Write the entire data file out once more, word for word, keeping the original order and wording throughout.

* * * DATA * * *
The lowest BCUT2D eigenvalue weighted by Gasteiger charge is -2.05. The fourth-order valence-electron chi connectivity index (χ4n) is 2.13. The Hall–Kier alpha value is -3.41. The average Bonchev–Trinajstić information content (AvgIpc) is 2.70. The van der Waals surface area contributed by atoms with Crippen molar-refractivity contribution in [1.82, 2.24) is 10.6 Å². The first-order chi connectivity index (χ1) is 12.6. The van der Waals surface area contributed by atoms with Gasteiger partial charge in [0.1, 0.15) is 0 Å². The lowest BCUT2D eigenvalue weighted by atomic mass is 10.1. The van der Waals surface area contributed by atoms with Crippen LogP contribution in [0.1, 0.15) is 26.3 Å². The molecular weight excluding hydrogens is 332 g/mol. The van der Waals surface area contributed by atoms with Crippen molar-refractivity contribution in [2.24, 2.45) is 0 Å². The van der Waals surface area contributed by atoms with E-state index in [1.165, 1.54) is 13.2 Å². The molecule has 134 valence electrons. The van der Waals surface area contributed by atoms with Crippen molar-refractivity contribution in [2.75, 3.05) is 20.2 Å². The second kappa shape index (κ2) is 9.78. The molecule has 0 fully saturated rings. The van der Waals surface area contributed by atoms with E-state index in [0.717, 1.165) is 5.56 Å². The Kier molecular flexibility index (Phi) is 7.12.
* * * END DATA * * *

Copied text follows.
The lowest BCUT2D eigenvalue weighted by Gasteiger charge is -2.05. The fourth-order valence-electron chi connectivity index (χ4n) is 2.13. The Hall–Kier alpha value is -3.41. The average Bonchev–Trinajstić information content (AvgIpc) is 2.70. The van der Waals surface area contributed by atoms with Crippen molar-refractivity contribution in [1.82, 2.24) is 10.6 Å². The first-order chi connectivity index (χ1) is 12.6. The van der Waals surface area contributed by atoms with Gasteiger partial charge in [0.1, 0.15) is 0 Å². The lowest BCUT2D eigenvalue weighted by atomic mass is 10.1. The van der Waals surface area contributed by atoms with Crippen LogP contribution in [0.1, 0.15) is 26.3 Å². The molecular weight excluding hydrogens is 332 g/mol. The van der Waals surface area contributed by atoms with Crippen molar-refractivity contribution in [2.24, 2.45) is 0 Å². The van der Waals surface area contributed by atoms with E-state index in [1.165, 1.54) is 13.2 Å². The molecule has 134 valence electrons. The van der Waals surface area contributed by atoms with Crippen molar-refractivity contribution in [2.75, 3.05) is 20.2 Å². The second kappa shape index (κ2) is 9.78. The molecule has 0 fully saturated rings. The van der Waals surface area contributed by atoms with E-state index in [0.717, 1.165) is 5.56 Å². The Kier molecular flexibility index (Phi) is 7.12.